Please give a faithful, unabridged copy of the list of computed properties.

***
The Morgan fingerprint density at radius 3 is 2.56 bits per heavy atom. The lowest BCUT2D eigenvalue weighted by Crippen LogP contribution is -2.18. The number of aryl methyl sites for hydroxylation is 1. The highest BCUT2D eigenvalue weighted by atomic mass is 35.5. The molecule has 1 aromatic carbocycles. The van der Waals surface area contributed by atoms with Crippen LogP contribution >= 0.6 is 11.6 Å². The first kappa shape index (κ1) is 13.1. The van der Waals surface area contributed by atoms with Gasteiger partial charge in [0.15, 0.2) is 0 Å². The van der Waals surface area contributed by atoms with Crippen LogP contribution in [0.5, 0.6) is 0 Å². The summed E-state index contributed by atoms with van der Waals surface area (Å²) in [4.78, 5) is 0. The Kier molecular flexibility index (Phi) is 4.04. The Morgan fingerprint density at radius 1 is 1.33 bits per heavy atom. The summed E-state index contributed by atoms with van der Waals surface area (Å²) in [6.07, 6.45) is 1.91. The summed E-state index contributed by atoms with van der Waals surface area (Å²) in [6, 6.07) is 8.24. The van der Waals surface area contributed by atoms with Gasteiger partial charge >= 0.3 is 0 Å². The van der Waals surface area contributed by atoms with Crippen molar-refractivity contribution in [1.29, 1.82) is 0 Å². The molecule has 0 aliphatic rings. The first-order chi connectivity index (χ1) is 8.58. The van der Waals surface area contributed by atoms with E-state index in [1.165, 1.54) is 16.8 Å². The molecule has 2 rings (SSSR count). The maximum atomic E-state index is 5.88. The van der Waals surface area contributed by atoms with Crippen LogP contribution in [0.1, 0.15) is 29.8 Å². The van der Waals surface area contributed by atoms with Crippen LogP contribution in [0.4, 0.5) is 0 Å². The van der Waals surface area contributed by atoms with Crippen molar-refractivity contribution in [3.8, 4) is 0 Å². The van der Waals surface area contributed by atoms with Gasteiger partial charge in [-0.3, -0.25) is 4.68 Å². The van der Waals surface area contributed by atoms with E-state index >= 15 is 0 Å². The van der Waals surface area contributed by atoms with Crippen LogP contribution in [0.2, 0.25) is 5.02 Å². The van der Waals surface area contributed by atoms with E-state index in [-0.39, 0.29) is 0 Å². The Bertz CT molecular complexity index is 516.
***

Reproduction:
The Morgan fingerprint density at radius 3 is 2.56 bits per heavy atom. The lowest BCUT2D eigenvalue weighted by Crippen LogP contribution is -2.18. The number of aryl methyl sites for hydroxylation is 1. The highest BCUT2D eigenvalue weighted by atomic mass is 35.5. The molecule has 1 aromatic carbocycles. The van der Waals surface area contributed by atoms with Crippen LogP contribution >= 0.6 is 11.6 Å². The first kappa shape index (κ1) is 13.1. The van der Waals surface area contributed by atoms with Gasteiger partial charge in [0.15, 0.2) is 0 Å². The van der Waals surface area contributed by atoms with Crippen LogP contribution in [0.5, 0.6) is 0 Å². The summed E-state index contributed by atoms with van der Waals surface area (Å²) in [4.78, 5) is 0. The Kier molecular flexibility index (Phi) is 4.04. The Morgan fingerprint density at radius 1 is 1.33 bits per heavy atom. The summed E-state index contributed by atoms with van der Waals surface area (Å²) in [6.07, 6.45) is 1.91. The summed E-state index contributed by atoms with van der Waals surface area (Å²) in [6, 6.07) is 8.24. The van der Waals surface area contributed by atoms with Gasteiger partial charge >= 0.3 is 0 Å². The van der Waals surface area contributed by atoms with Crippen molar-refractivity contribution in [1.29, 1.82) is 0 Å². The molecule has 0 aliphatic rings. The first-order chi connectivity index (χ1) is 8.58. The van der Waals surface area contributed by atoms with E-state index in [1.165, 1.54) is 16.8 Å². The molecule has 2 rings (SSSR count). The maximum atomic E-state index is 5.88. The van der Waals surface area contributed by atoms with Crippen LogP contribution in [0.1, 0.15) is 29.8 Å². The van der Waals surface area contributed by atoms with Crippen LogP contribution in [0.4, 0.5) is 0 Å². The van der Waals surface area contributed by atoms with Crippen molar-refractivity contribution in [3.8, 4) is 0 Å². The van der Waals surface area contributed by atoms with Gasteiger partial charge in [-0.3, -0.25) is 4.68 Å². The van der Waals surface area contributed by atoms with E-state index >= 15 is 0 Å². The van der Waals surface area contributed by atoms with Crippen LogP contribution in [0.2, 0.25) is 5.02 Å². The van der Waals surface area contributed by atoms with E-state index in [-0.39, 0.29) is 0 Å². The Bertz CT molecular complexity index is 516.